Angela Merkel, Donald Trump voice concern about Putin's 'invincible' weapons

A speech by President Vladimir Putin detailing new nuclear weapons in his Russia's arsenal has raised fears of a new arms race. The German and US leaders said they were concerned about the impact of Putin's words.
Trump, Merkel, Putin
German Chancellor Angela Merkel and US President Donald Trump have voiced concern about a speech by Russian leader Vladimir Putin in which he spoke of his country's buildup of nuclear weapons, a German government spokesman said on Friday.
"The chancellor and the president are [...] concerned about Russian President Putin's latest remarks about arms developments and their negative impact on international arms control efforts," Steffen Seibert said in a statement summing up a Thursday phone call between the two leaders.
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'No intention to attack others'
In a state of the nation address on Thursday, Putin said Russia had tested new nuclear weapons, including a nuclear-powered cruise missile that he described as "invincible."
The Russian president also warned that his country's military buildup would be able to cancel out NATO's amassment of military force on Russia's borders, though he stressed that Russia did not intend to attack any other country.
Putin's speech featured an animation that showed missiles striking parts of the United States, a presentation that the US State Department described as "irresponsible."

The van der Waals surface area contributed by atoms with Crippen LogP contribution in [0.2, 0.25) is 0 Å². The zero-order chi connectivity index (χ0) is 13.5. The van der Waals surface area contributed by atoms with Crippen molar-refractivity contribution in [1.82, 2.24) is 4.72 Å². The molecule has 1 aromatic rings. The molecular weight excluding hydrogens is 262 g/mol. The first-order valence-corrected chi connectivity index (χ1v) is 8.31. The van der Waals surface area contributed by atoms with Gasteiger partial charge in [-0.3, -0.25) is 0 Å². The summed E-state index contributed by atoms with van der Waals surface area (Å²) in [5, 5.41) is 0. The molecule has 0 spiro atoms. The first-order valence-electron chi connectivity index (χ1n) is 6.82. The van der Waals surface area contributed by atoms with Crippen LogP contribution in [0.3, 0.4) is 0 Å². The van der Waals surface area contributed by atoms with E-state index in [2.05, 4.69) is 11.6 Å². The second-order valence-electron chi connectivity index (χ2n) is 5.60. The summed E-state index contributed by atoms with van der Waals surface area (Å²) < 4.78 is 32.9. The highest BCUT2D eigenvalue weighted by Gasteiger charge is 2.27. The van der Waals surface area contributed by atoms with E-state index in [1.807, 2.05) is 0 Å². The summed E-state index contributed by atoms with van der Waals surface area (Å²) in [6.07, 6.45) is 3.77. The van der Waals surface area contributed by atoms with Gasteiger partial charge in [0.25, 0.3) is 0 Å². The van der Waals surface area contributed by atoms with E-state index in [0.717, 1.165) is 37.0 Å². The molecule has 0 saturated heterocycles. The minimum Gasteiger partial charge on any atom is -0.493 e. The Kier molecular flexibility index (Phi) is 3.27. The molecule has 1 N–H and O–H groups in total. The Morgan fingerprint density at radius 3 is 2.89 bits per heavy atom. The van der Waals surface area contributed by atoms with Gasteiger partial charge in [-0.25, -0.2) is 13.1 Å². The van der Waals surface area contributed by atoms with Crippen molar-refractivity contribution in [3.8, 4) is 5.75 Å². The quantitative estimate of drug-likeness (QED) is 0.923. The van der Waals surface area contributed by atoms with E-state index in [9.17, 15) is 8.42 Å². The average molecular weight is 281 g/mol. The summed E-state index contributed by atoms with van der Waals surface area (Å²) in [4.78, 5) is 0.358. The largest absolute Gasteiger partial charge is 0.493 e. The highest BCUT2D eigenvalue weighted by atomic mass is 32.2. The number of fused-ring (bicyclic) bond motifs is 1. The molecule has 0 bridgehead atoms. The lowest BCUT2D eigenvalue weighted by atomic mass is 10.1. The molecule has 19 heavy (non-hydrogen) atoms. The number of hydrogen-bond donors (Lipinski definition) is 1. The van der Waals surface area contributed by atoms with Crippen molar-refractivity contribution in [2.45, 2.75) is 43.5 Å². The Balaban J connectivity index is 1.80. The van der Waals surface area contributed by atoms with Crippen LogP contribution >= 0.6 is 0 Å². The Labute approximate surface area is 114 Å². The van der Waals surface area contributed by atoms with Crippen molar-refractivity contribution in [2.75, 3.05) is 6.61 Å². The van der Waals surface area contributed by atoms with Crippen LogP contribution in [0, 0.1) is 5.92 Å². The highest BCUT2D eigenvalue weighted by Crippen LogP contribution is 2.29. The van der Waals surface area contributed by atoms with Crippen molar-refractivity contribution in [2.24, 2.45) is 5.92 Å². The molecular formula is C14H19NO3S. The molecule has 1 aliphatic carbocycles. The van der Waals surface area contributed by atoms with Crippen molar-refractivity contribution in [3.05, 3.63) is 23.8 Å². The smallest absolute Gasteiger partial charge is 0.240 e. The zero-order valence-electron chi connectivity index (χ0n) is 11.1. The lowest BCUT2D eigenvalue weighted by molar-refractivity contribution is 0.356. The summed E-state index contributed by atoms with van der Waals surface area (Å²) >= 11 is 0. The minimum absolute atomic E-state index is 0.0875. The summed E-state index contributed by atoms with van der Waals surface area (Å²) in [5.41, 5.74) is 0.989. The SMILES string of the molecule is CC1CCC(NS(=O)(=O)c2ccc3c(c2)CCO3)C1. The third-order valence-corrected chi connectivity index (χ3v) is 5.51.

The Kremlin has rejected US claims that it is in breach of arms control treaties with its new weapons and denied that the Putin's speech marked the start of a new arms race.
Screenshot of animation showing missiles headed for US (bbc)
The animation showed missiles striking the US eastern seaboard
Call for Syria ceasefire implementation
Merkel and Trump also agreed that the Syrian regime and its Russian and Iranian allies should "promptly and fully implement" a recent US Security Council resolution calling for a 30-day ceasefire in Syria, Seibert said.
The two leaders called on Moscow to stop participating in the assault on eastern Ghouta, a rebel-held suburb near the capital, Damascus, in which more than 550 people have been killed.
They also demanded that the government of Syrian President Bashar Assad should be held accountable for the use of chemical weapons, attacks on civilians and the humanitarian blockade.